yes it is. like in jitter, you have to decide who is the boss. When we go public with the multithread implementation I’ll put examples in there.
to a certain extent. FrameLib allows to do frame accurate at (multi) audio rate. What you do is ‘slow’ in computer terms, and easy to sync when disciplined. I’ll do examples. The main hurdle here is that you still think in parallel. Computers are mostly serial machines, so you could recode your example and take the chain of events in total control.
and interface. FFTYin is more expensive, but better, than the pitch in descriptor~ For info, ircam.descriptor has it too, and is more expensive than Alexs, but for many other reasons too. Implementation, interface, quality, are all intertwined.
For instance, forking in code has a cost. Every option you give to a user implies forking in the code somewhere, at best. Architecture is everything in code optimisation. For instance, asking for different ffts in alex’s would raise the cost significantly, since one thing that makes it efficient is Alex’s clever order of manipulations to compute as less as possible. This comes at the cost of flexibility. That is why he spent so many years on FrameLib
Then use something else if the cost is not worth it. it’s that simple. But first, try to compare for real, i.e. how better you describe (and more importantly, match) when you have what you want for real. Then, like plugins, pick your best cost-to-feature ratio.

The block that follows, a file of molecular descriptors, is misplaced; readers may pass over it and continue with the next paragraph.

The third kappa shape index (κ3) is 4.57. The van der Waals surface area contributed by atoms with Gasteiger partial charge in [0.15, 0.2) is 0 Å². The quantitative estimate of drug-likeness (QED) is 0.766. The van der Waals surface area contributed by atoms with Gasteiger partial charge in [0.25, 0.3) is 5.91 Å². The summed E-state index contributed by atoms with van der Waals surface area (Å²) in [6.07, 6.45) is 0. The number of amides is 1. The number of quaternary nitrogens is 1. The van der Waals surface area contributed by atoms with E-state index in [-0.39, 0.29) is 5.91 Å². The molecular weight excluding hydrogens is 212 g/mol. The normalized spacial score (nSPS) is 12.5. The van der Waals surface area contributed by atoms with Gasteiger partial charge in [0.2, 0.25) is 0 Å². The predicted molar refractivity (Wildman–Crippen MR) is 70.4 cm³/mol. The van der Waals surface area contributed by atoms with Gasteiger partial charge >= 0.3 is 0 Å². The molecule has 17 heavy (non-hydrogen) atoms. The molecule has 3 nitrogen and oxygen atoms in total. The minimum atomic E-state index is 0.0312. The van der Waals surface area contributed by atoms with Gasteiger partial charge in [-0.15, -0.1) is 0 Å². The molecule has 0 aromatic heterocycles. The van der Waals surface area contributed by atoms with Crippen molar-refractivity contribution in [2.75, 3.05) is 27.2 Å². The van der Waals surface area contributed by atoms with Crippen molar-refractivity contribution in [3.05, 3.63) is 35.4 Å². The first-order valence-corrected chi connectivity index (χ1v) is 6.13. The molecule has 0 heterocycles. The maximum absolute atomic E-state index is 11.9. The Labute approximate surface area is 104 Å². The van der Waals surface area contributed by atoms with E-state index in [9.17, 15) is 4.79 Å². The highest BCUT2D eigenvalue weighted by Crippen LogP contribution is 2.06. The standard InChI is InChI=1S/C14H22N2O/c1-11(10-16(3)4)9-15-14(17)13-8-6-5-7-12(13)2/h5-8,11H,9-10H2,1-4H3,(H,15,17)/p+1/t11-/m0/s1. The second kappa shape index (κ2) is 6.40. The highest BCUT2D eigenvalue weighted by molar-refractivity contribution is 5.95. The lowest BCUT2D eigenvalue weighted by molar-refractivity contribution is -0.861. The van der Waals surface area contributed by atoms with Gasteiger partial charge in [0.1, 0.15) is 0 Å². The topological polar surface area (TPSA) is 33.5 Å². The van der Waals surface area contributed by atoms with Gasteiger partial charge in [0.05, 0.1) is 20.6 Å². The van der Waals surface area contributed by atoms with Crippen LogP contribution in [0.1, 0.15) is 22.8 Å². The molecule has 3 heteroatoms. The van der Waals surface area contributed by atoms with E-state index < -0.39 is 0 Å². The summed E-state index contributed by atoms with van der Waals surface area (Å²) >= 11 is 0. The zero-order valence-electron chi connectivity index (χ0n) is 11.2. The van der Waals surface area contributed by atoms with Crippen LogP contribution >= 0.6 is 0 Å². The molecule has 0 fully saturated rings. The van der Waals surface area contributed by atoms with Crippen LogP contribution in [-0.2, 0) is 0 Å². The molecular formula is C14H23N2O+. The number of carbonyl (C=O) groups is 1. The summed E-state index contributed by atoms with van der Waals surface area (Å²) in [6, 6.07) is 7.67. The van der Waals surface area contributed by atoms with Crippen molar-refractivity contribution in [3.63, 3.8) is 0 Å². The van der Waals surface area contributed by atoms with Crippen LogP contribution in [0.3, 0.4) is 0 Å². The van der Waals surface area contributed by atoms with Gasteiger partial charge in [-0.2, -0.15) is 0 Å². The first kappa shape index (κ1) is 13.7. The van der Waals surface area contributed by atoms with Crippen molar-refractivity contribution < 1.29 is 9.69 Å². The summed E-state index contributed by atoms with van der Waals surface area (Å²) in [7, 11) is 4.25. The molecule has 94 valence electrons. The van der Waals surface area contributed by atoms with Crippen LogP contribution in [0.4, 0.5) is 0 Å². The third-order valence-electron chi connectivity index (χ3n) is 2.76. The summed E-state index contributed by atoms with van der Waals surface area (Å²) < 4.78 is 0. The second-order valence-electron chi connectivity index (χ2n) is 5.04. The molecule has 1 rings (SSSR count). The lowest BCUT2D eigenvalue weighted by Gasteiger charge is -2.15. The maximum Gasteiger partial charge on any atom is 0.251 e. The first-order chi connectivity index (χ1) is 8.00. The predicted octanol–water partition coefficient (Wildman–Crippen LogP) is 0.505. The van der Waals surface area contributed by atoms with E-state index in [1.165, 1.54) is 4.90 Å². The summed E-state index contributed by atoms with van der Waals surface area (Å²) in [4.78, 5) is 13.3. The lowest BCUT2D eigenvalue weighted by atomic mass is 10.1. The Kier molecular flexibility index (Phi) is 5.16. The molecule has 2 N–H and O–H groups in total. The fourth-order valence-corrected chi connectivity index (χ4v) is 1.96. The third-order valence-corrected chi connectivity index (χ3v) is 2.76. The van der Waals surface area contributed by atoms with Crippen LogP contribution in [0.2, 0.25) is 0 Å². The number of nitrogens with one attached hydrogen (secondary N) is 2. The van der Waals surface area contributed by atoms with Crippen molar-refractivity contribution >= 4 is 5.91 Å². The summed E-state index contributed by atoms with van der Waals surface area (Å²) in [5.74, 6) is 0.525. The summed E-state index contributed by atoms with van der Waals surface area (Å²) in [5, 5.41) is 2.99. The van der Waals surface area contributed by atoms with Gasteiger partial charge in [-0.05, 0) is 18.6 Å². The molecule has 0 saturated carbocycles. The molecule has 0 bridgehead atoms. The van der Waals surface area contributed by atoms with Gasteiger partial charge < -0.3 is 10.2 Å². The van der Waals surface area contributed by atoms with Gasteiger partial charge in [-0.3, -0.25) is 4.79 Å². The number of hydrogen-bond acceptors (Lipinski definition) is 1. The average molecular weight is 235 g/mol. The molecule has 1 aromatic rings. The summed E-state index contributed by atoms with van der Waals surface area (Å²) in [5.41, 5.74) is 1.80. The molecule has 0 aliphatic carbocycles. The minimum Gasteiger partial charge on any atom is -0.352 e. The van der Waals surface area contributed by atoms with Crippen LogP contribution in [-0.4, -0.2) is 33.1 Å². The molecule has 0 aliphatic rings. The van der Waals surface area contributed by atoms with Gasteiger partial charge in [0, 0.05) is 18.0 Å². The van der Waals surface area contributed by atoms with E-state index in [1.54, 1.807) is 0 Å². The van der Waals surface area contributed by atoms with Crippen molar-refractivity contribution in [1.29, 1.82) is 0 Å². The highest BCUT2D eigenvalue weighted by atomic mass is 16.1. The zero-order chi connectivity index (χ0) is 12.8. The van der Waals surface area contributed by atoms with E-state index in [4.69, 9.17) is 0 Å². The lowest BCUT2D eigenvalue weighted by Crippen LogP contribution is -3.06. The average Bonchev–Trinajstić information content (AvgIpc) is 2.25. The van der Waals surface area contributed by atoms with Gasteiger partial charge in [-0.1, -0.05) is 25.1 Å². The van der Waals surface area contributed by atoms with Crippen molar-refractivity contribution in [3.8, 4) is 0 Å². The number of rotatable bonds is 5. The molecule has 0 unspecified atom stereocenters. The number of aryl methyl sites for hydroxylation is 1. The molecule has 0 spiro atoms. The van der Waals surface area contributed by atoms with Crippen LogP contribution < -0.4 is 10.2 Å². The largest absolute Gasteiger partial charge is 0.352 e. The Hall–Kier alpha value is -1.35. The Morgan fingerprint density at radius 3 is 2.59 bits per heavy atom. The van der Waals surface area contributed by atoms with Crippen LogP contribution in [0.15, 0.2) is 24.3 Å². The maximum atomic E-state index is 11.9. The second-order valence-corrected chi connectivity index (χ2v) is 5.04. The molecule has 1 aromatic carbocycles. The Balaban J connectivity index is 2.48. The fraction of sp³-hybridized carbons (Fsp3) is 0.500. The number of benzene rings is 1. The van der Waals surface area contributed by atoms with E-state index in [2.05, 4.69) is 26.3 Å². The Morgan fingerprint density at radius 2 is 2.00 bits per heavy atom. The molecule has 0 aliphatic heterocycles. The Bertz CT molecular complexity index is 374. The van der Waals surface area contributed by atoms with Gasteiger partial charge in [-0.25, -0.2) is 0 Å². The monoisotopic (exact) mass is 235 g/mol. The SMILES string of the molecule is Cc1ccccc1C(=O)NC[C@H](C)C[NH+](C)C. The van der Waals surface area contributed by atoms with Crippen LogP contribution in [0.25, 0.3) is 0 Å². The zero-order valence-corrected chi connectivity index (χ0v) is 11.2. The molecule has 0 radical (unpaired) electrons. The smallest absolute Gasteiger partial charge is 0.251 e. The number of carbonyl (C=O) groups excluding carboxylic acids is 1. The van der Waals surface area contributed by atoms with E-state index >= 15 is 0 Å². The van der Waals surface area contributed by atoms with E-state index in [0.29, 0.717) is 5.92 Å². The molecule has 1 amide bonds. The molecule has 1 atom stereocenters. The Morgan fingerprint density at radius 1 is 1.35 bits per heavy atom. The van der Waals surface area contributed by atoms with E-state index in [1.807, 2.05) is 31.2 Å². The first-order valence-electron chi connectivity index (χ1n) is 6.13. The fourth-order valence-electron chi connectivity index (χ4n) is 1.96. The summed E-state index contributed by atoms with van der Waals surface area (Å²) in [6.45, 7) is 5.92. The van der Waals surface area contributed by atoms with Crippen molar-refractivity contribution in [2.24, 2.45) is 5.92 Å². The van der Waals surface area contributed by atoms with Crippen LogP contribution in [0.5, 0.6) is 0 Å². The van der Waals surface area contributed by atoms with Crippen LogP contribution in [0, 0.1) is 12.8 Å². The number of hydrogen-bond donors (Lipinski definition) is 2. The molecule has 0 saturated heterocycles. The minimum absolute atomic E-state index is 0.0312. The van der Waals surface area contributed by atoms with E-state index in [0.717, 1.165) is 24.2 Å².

if you do that you need:
- matching with what you gain with the 2nd interface, which should yield better results
then you can compare implementation cost vs results on original task and aims, not on using a ferrari to plough a field… which is an analogy used in other threads. It is an important one: there is no free ride, not object/architecture that is better, only some better for some tasks. Here we try to help you find the knowledge to actually compare that -what you think you need to do a task you think you want, then by having access to the tools and knowledge to explore all your dream implementations, finding which one is best for the task at hand.
In other words: in some of my composition patches, I will still use descriptors~ (when it is corrected ) when it is the best for the job at hands. What I learnt through the fluid* version (and the python prototypes, and the audioguide software) is that what I thought was better is at times worse… and at times has better results, at higher cost.